NASL commissioner Rishi Sehgal is on record with the Inverted Triangle Podcast saying that there were two groups in discussions for the San Diego market. The NASL could have found a way to approve both groups, as the successful San Diego NASL applicants plan to play in the North San Diego County area near Oceanside. The league could have negotiated with the other investor group, the NPSL’s Albion SC, to place their club in another area of Southern California approximately an hour drive away from San Diego NASL and California United, such as the Inland Empire region or in a South County San Diego area like Chula Vista.
Perhaps less appealing, the NASL could have worked with Rayo owner Raul Martin Presa to place a team in either Oklahoma City or another Central Time Zone location without an existing professional club for 2018. On the other hand, they could have worked with Presa’s former partner, Oklahoma City FC’s Sean Jones, to try to find new investors for Oklahoma City.
Some combination of these – or other options left on the table, which there were – could have strengthened the NASL’s bid for Division II sanctioning for 2018 in the short term, if they believed they were in jeopardy unless they hit a hard number of 12 teams. However, the NASL leadership chose to make decisions with the long term in mind, believing USSF would look favorably upon slower progress with better long term decision making. One is left to wonder based on NASL’s surprise outcome whether Gulati and USSF actually kept their pledge of communication and collaboration to help each league meet the full DII standards.
Differentiation Scenario 1: A NASL-NISA Merger
Beyond any tilting of the playing field that USSF may or may not have performed in favor of MLS and as a result its partner USL, one of the reasons why the North American Soccer League has struggled is that its value proposition is not clearly differentiated. While many NASL owners have spoken about the virtues of promotion and relegation, other than Riccardo Silva and his Court of Arbitration for Sport filing jointly with Dennis Crowley of the NPSL’s Kingston Stockade, none have acted to bring it about. This calls into question whether NASL is serious about promotion and relegation beyond their own ability to be promoted upwards.
With Major League Soccer and the United Soccer League collaborating to create a system that looks like the soccer version of Major League and Minor League Baseball, the NASL’s clear choice for differentiation is to play a leading role in bringing about an alternative system with promotion and relegation. The National Independent Soccer Association was announced in June by former Indy Eleven president Peter Wilt to do just that. Wilt’s idealized vision for NISA one day includes a promotion and relegation system with four divisions and over 100 clubs participating. Clubs would move between divisions based on merit as in the vast majority of leagues around the world.
The powerful alliance between MLS and USL offers a First Division, Second Division, soon-to-be Third Division (USLD3) and an amateur development league (PDL) that competes directly with the NASL as well NISA, NPSL and UPSL. Along as those organizations remain divided or only loosely affiliated, the better funded and strategically aligned MLS-USL will outflank them.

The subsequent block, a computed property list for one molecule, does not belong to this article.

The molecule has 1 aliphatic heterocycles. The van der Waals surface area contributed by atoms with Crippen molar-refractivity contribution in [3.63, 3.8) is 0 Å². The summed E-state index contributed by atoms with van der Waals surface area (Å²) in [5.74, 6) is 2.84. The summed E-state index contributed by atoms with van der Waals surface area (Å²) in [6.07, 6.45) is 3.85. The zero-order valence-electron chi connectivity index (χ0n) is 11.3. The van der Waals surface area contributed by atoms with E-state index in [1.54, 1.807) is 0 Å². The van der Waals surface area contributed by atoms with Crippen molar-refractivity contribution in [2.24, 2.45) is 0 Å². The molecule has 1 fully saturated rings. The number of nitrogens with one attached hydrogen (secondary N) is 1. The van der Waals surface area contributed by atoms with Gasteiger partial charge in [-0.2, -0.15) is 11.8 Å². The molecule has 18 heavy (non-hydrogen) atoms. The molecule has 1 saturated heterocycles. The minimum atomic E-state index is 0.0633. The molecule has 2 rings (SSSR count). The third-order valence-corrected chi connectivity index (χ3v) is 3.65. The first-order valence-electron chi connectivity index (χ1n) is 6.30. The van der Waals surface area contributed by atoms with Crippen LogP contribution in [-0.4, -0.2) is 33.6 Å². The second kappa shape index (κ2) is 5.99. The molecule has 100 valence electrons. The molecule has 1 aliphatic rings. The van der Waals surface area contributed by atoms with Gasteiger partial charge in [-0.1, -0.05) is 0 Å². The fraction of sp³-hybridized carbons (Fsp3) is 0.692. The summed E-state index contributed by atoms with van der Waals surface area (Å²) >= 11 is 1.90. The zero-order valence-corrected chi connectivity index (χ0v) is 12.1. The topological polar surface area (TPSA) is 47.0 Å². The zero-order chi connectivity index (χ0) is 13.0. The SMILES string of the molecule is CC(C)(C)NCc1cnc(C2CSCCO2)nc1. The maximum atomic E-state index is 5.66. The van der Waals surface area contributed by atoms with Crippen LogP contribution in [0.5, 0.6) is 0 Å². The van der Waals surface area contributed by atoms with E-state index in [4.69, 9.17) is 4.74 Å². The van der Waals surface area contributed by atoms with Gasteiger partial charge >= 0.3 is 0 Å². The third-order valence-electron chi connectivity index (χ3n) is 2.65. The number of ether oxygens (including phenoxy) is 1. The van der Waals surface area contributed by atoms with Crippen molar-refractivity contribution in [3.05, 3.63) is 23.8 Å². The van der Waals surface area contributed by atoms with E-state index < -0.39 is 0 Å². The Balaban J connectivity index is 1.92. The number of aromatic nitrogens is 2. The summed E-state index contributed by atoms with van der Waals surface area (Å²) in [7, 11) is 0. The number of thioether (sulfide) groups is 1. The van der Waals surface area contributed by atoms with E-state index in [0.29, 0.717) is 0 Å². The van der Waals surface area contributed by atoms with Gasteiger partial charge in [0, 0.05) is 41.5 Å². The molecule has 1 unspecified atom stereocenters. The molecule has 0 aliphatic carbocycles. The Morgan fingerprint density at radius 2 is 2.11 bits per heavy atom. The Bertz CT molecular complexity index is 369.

For NASL’s part, the market is unlikely to want a “second MLS”, or another closed league regardless of what division status it holds. NISA’s model offer something truly different than MLS and USL, that could appeal to a large number of soccer fans. At the least, it would have a better chance of doing so than the status quo NASL model. For NPSL and UPSL, partnering with NISA to create a professional/semi-pro full season Fourth Division that participates in promotion and relegation to a fully professional pyramid gives an avenue for clubs in those leagues develop to grow. Ideally, that Fourth Division would have promotion and relegation into (a full season version of) NPSL, and/or UPSL for successful clubs that could meet certain minimum standards.
However, if NASL+NISA are going to pluck the fruits of NPSL and UPSL, they must do so as good partners unlike instances where USL has done so, specifically in Nashville and Birmingham. These cases are destructive examples to NPSL, where the USL uses the foundation laid by an NPSL club upon which to build a franchise, while terminating the NPSL team and replacing it with one in PDL. A NASL+NISA system would need to find a way to give back to NPSL/UPSL, so those leagues continue to flourish and in turn incubate more clubs that can move up. Giving back could come in the form of paying solidarity payments for players developed in those leagues, to paying a percentage of an expansion fee back to NPSL/UPSL, to allowing them to participate in promotion and relegation with NISA (assuming promoted clubs can meet minimum standards), to operating reserve/developmental teams in one of those leagues as the Cosmos and Jacksonville do today, and as California United plans to do similarly via an affiliation with the L.A. Wolves in UPSL.
Another advantage NISA offers that has been an obstacle to NASL’s success is the proven veteran soccer leadership, in the form of Peter Wilt. Few soccer executives could claim the successful track record of Wilt when it comes to building clubs in this country. Although NISA is just getting off the ground, Wilt and his Rebel Nest LLC partner Jack Cummins, former co-owner of the Chicago Red Stars, have put into place strategic alliances to help clubs market themselves in their communities and find investor funding that will eventually benefit teams at all levels of the NISA system.